An hourlong recording of the Beatles performing live in April 1963 has surfaced, making it the earliest known full recording of the band.

The tape was made by 15-year-old John Bloomfield, a student at the Stowe all-boys boarding school in Buckinghamshire. On April 4, 1963, the Beatles performed at the school's theater after one of its students, David Moores, had written to the group's manager, Brian Epstein. To cover the £100 fee, Moores sold tickets to his schoolmates.

The Beatles performed a collection of their club covers, like Chuck Berry's "Too Much Monkey Business," as well as songs from their debut album, Please Please Me, which had just been released less than two weeks earlier. Having come late from a recording session at the BBC Paris Studios, the band ran through 22 songs in an hour and even fielded some requests from the audience.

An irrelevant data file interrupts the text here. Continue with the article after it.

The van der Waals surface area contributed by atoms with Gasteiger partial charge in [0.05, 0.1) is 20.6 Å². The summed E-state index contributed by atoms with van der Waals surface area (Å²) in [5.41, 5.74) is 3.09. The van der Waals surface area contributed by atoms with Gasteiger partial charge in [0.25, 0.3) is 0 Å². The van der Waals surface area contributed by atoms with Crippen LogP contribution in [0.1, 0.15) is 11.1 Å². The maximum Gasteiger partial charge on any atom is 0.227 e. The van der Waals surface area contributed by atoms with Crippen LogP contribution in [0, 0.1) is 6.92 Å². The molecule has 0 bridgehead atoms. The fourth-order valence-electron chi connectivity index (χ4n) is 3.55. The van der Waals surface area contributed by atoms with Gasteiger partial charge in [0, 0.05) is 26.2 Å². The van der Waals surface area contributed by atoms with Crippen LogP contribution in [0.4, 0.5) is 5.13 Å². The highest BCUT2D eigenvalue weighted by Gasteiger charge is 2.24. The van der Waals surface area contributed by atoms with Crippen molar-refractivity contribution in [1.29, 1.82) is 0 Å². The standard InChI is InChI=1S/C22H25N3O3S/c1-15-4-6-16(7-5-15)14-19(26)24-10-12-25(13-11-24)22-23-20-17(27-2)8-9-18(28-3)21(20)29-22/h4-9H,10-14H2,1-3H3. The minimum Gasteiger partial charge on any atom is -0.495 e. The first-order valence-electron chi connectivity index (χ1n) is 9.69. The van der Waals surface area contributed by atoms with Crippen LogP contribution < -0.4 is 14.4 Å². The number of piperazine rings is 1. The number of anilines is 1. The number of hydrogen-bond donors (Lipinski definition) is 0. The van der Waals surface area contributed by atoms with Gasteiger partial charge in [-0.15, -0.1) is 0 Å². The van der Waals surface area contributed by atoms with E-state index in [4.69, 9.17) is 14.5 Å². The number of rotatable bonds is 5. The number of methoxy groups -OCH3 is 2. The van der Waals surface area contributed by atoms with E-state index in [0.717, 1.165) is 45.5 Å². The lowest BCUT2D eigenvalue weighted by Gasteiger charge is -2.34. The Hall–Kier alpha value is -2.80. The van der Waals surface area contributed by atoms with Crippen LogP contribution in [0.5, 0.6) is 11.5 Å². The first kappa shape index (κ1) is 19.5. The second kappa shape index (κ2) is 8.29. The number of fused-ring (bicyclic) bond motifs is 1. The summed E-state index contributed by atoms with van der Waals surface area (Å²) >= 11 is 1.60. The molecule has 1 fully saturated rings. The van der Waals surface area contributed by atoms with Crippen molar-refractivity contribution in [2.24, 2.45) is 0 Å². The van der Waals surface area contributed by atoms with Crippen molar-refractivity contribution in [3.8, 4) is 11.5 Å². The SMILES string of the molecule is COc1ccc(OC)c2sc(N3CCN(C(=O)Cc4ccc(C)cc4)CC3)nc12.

"I would say I grew up at that very instant," Bloomfield told the BBC, which played a portion of the tape on the Front Row program. "It sounds a bit of an exaggeration, but I realized this was something from a different planet."

You can listen to an excerpt from the broadcast below. Six decades later, the tape holds much historical significance. In April 1963, the Beatles were still climbing their way to success with Please Please Me, and it would be another 10 months before they set foot on U.S. soil.

"The opportunity that this tape presents, which is completely out of the blue, is fantastic because we hear them just on the cusp of the breakthrough into complete world fame," Beatles historian Mark Lewisohn said on the broadcast. "And at that point, all audience recordings become blanketed in screams. ... I think it's an incredibly important recording, and I hope something good and constructive and creative eventually happens to it."

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